fbpx

Ticks with a Twist of Lyme

By: Rachael Bilello, DO (MD Kid Care, Jericho, NY)

Who doesn’t love the warm weather, playing outdoors with your kids, camping trips, barbeques, vacations with your family and days at the park? We all do, and so do TICKS!

Last summer we packed up the kids and went out east for a long weekend.  We had great weather and really enjoyed ourselves.  Until I noticed a black spot on my son’s blond head.  Yup, he had a tick. Attached and engorged.  A pit formed in my stomach as I removed it with my eyebrow tweezers.   Thankfully, my son was fine.   I wouldn’t say our vacation was ruined, but who needs the stress?!  It was scary to see it on my little guy, even for myself who has experience in diagnosing and treating Lyme disease.  So, hopefully, this post will shed some light on ticks and Lyme, as it is all too common in our area.  

Ticks are pesky insects that transmit disease.  There are many different species of ticks, all of which spread different diseases.  Because of our location in the northeast, this post will focus on the Blacklegged tick, or deer tick, (Ixodes Scapularis) and the Lyme Disease that it transmits.

The Blacklegged (or deer) tick:

(Picture from http://www.tickencounter.org/resources/blacklegged_adult_ticks)

  • ranges in size from a poppy seed to a sesame seed, depending on its stage of life.
  • is found all along the eastern coast in tall grasses, brush, and wooded areas.

Prevention:

Avoid places where ticks are found; stay inside trails, avoid brush and leaf litter.

Use insect repellent with DEET.  (7% or less is safe for kids over 2 months of age)

While camping/hiking apply permethrin to boots, clothing, and gear.

Upon coming indoors:

Check for ticks on clothing and gear

Check pets

Shower

Check yourself/your child’s body, paying special attention to groin, armpits, scalp, belly button, around the waist, in/around ears.  Don’t just check exposed areas!  They climb on anywhere, but they tend to crawl up to these hidden places to attach themselves.

If you find a tick loose in clothing, flush it down the toilet to get rid of it.

If you do find an attached tick, remove it right away!

The good news is, in most cases, the tick must be attached for 36 to 48 hours before the disease bacterium can be transmitted.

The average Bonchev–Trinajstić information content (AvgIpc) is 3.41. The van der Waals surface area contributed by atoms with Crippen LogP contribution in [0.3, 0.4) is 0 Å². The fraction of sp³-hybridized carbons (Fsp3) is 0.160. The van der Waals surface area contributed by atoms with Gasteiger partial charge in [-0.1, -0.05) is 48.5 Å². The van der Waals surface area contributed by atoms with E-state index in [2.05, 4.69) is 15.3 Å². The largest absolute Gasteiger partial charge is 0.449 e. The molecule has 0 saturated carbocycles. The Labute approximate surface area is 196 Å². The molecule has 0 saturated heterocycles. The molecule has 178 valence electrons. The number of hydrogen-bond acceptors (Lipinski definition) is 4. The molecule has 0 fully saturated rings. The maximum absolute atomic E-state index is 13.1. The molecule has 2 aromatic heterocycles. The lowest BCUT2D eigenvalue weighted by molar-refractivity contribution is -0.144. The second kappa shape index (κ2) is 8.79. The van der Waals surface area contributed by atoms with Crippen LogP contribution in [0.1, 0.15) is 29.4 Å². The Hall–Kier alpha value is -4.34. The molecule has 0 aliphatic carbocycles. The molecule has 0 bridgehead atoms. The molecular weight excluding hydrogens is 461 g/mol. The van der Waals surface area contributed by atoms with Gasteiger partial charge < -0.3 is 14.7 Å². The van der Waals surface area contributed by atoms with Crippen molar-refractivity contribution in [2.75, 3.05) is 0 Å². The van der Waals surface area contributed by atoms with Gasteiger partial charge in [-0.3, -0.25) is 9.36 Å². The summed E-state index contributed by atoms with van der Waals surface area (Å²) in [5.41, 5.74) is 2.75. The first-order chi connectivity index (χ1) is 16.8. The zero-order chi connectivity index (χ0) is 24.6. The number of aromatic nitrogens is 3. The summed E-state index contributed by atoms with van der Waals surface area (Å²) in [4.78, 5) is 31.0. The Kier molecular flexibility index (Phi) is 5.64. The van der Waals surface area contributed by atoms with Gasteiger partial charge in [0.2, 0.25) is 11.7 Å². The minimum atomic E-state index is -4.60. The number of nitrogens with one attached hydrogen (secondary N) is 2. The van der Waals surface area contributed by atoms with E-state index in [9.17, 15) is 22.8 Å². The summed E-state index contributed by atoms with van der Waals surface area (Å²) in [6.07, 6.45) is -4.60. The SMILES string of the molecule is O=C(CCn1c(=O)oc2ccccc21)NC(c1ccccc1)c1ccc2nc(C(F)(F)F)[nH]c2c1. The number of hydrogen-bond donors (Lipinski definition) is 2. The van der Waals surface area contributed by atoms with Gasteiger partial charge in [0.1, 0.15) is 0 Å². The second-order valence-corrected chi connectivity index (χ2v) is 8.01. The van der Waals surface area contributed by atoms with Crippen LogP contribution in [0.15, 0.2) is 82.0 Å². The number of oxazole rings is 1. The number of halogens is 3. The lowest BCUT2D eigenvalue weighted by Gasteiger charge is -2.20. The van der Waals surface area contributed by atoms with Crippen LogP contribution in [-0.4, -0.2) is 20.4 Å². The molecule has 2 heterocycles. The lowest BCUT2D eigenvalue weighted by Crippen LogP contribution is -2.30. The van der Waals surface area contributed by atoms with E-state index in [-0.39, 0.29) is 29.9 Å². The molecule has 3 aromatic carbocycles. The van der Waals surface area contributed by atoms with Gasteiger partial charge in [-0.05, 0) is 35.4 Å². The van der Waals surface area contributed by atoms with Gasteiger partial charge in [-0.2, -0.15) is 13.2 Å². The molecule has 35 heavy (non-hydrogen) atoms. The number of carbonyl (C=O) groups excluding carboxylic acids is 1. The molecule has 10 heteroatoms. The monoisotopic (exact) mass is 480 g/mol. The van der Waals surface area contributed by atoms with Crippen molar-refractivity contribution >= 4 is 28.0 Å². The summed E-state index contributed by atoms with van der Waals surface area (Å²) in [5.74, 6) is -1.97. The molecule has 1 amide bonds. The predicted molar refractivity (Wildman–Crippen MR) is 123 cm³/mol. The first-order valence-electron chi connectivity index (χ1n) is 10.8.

Tick Removal:

Fine tipped tweezers are all you need to grip the tick firmly and as close to the skin as possible.

Pull upward with steady, even pressure.

Don’t crush a tick with your bare hands!  Get rid of it by flushing it!

 

The CDC has specific tick removal instructions on their website for reference

.https://www.cdc.gov/ticks/removing_a_tick.html

Testing of ticks is generally not recommended.

  • Tick testing labs are not held to the same high standards of quality control as clinical diagnostic labs.
  • Results of tick testing should not be used for treatment decisions.
  • Positive results do not necessarily mean you have been infected.
  • Negative results may give false reassurance.
  • If you have been infected, your symptoms may present before the test results are available.

If you find an engorged tick or one that has been attached for an unknown period of time, don’t panic! What you should do is call your doctor right away to see if you’re a candidate for antibiotic prophylaxis and keep a close eye out for a rash and flu-like symptoms.  If you or your child experience any of these symptoms, you should be seen by your physician right away.

Early Symptoms of Lyme Disease (from 3-30 days post-tick bite):

Fever, chills, headache, fatigue, muscle aches, joint aches, swollen lymph nodes

Classic “bullseye” rash:

Seen in about 70-80% of Lyme Disease cases

Typically, at the site of the tick bite

Begins an average 7 days after tick bite (but ranges from 3-30)

Rash is rarely itchy or painful and sometimes expands in size over time

A diagnosis of Lyme is made based on:

Signs/symptoms

History of possible exposure to infected black-legged ticks

Lab testing when used appropriately

 

Lyme Disease is treated with antibiotics.  Fortunately, recovery is usually rapid and complete for those who are treated early and with appropriate antibiotics.

 

Unfortunately, there is not a simple blood test to diagnose Lyme immediately.  The lab testing, we use is accurate, but not until 4-6 weeks after a tick bite.  For this reason, prevention, early tick removal and a close watch for early symptoms are extremely important in battling Lyme disease.

 

The CDC’s website has a ton of sound advice on ticks, prevention and the many diseases that ticks transmit.  It’s definitely worth checking out to learn more!

 

https://www.cdc.gov/ticks/